Commentary

Geno Smith is Rex Ryan's mulligan

The Mark Sanchez experiment ended in disaster, so Rex has reversed course

Updated: August 20, 2014, 9:29 PM ET
By Johnette Howard | ESPNNewYork.com

FLORHAM PARK, N.J. -- Geno Smith is going to be the New York Jets' starting quarterback when the regular season arrives, unless he goes out and injures himself in Friday's preseason game against the New York Giants that seems to be growing in hype by the minute because of each team's concerns. But there's no need to play along with the silly charade that anything else is up.

Even Michael Vick grew a little tired of it Wednesday when reporters descended on his locker and started asking questions as if he had a realistic chance of being anything other than Smith's backup when opening day arrives. Vick finally said, "I thought we already settled this. ... Where are these questions coming from?"

The answer precedes the arrival of Smith or Vick with the Jets.

[+] EnlargeGeno Smith
Andrew Weber/USA TODAY SportsGeno Smith's real challenge is to take the Jets to the playoffs, not beat Eli Manning in a preseason game.

It's happening this way because Smith is Rex Ryan's mulligan as a head coach.

Smith is Ryan's second chance to develop the first-rate franchise quarterback the Jets thought they were drafting when they moved up to get Mark Sanchez. If you remember, Ryan even joked with Sanchez about it back then, pointing out they were both rookies at their new jobs and that if Sanchez didn't turn into the quarterback he was supposed to be, they'd both be gone.

As it turned out, only Sanchez is. Rex has so far avoided the axe. But everything Rex was told from inside and outside his own locker room that he didn't do with Sanchez -- such as bring in a backup more threatening than Mark Brunnell, or make Sanchez feel he had to earn the job rather than having it handed to him -- is now in play for Smith and Vick.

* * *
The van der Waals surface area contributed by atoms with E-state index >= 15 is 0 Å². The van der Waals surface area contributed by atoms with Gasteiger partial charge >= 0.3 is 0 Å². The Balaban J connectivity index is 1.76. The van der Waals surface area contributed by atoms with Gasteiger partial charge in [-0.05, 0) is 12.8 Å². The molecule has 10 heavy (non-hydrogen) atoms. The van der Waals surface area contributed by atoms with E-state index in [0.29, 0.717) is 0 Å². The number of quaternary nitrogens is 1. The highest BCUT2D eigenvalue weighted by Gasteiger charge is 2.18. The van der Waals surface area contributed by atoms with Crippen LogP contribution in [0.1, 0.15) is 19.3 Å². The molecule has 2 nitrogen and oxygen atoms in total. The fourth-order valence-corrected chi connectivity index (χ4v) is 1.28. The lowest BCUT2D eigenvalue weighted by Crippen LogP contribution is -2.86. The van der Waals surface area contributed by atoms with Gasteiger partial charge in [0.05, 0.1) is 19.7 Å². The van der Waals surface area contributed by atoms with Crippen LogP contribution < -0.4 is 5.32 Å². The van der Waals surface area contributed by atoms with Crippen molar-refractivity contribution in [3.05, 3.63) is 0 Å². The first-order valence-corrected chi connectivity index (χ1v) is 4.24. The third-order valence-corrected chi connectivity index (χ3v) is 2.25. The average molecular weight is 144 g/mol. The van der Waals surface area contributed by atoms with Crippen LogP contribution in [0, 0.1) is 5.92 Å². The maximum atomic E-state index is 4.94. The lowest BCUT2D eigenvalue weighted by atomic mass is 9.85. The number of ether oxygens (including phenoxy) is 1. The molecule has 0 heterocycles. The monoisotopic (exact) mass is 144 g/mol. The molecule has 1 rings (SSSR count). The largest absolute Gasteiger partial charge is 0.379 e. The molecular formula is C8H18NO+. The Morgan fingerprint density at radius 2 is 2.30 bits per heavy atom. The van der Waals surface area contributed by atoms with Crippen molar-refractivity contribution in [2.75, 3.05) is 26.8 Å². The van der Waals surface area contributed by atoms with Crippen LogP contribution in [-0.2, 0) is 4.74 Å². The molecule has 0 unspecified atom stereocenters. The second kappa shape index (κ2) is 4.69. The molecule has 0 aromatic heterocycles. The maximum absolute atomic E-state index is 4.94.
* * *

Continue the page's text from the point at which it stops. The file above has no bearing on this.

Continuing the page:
Asked if the delay in saying this was Smith's team might mess with either player's mind, or hurt or delay their ability to lead the locker room, Jets' veteran offensive guard Willie Colon wagged his head no Wednesday and said, "I think Mike has already said over and over that he's here to help and support Geno."

And Smith?

"I just have to continue to stay in the moment, work day by day," he said.

There's been so much talk about how much more self-assured Smith in this second pro season of his compared to his first, it almost seems sometimes as if the bar beyond that isn't being set high enough for him.

The snowballing talk this week about who ever thought Eli Manning would be the one with something to prove, not Smith, because of Manning's struggles with the Giants' new West Coast offense, is another storyline to forget. Manning does need to play better. And fast. But if Smith outplays him Friday, it won't make Smith the best quarterback in New York. He's got a long way to go to eclipse Eli. And it's not going to happen in a year.

The real measuring stick is for Smith to keep improving and play well enough to led the Jets to the playoffs. It's for Smith to be able to put up enough points so the Jets and their questionable cornerback situation can hold up against a schedule that will throw a Who's Who of NFL quarterbacks at them. Wednesday, he spoke about how so many things feel "a lot more natural" to him.